The Guidelines To Hsas For 2019


How to Qualify for an HAS


In order to be eligible for an HSA, or a Health Savings Account, you must first have a qualifying high-deductible health plan, or for short, an HDHP. Your insurance plan should have a minimum deductible amount of $1,350 for individual coverage and $2,700 for family coverage.


The maximum out-of-pocket costs for HSA-approved insurance plans have gone up to $100 for individuals coverage, while for families it has increased about $200. The maximum amount allowed for is $6,750 for self-only coverage and $13,500 for family policies. As for the out-of-pocket expenses included in the plan, they would include deductibles, as well as co-pays, but not premiums.


You are allowed to use your HSA to pay for the medical costs of those of a spouse or other qualifying relatives, as long as they are a member of your tax household and are not covered by your HDHP.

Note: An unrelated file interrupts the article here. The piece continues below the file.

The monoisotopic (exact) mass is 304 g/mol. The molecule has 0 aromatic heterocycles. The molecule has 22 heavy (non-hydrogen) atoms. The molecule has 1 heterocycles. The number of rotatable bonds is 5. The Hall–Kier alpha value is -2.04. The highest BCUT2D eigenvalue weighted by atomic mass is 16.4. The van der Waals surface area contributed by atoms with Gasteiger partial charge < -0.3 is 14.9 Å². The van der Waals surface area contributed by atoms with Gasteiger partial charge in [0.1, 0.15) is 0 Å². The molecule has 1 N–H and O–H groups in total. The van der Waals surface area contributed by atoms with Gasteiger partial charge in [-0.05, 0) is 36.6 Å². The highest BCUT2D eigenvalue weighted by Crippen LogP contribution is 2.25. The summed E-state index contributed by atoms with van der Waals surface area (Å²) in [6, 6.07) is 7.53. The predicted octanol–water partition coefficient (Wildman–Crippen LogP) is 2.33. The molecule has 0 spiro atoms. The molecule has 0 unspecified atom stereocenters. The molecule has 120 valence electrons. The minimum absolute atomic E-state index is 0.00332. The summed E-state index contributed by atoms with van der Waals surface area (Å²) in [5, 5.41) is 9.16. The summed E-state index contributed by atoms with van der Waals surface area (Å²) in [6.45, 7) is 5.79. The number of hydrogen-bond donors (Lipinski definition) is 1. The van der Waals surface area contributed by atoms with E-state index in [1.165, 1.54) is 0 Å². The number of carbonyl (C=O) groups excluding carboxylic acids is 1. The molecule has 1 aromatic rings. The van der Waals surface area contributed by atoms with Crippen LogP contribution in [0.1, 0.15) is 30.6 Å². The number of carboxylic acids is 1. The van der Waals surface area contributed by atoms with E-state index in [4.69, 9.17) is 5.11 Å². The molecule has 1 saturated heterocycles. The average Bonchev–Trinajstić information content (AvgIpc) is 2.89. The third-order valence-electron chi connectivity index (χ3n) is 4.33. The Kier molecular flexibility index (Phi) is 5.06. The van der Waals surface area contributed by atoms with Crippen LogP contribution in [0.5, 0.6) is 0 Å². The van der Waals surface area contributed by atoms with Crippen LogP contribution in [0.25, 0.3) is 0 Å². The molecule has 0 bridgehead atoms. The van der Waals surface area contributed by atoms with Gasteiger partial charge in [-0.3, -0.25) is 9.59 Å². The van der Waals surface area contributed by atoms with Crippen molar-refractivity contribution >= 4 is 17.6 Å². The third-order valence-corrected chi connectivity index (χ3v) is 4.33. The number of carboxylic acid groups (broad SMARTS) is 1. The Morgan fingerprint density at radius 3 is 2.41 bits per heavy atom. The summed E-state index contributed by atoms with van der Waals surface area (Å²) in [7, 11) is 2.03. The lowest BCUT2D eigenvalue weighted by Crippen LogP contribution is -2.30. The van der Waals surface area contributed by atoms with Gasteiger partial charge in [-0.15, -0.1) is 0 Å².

HSA Rules On Withdrawal Penalties


If you happen to take out money from your account for a purpose that is not related to any of the given eligible services, you will be required to pay income tax on that amount, plus an additional 20% penalty fee. However, if you had managed to set aside receipts for the aforementioned medical costs that you paid with your own money, then that can be applied to the amount that has been withdrawn, instead of covering the tax or the penalty.


Once you’ve reached sixty-five years old, any distribution made from account will be totally free of any penalties. Yes, you may even use your balance to pay for services that are not qualified as per the HSA’s regulations. However, if you do withdraw funds that will not be used for the eligible medical expenses, they will be deemed taxable.


If you have been lucky enough to not have needed to withdraw from the account at all, then your funds will be retained yearly and your funds will continue to increase. At the age of sixty-five, you are then allowed to take out any unspent funds from your account. You are still allowed to use the money free from taxes for medical reasons, but you can also withdraw them for non-medical costs without having to pay a penalty. However, for the latter’s case, you are still required to pay income taxes on the withdrawals.


You can find more information on the HSA Guidelines 2019 by referring to their official website.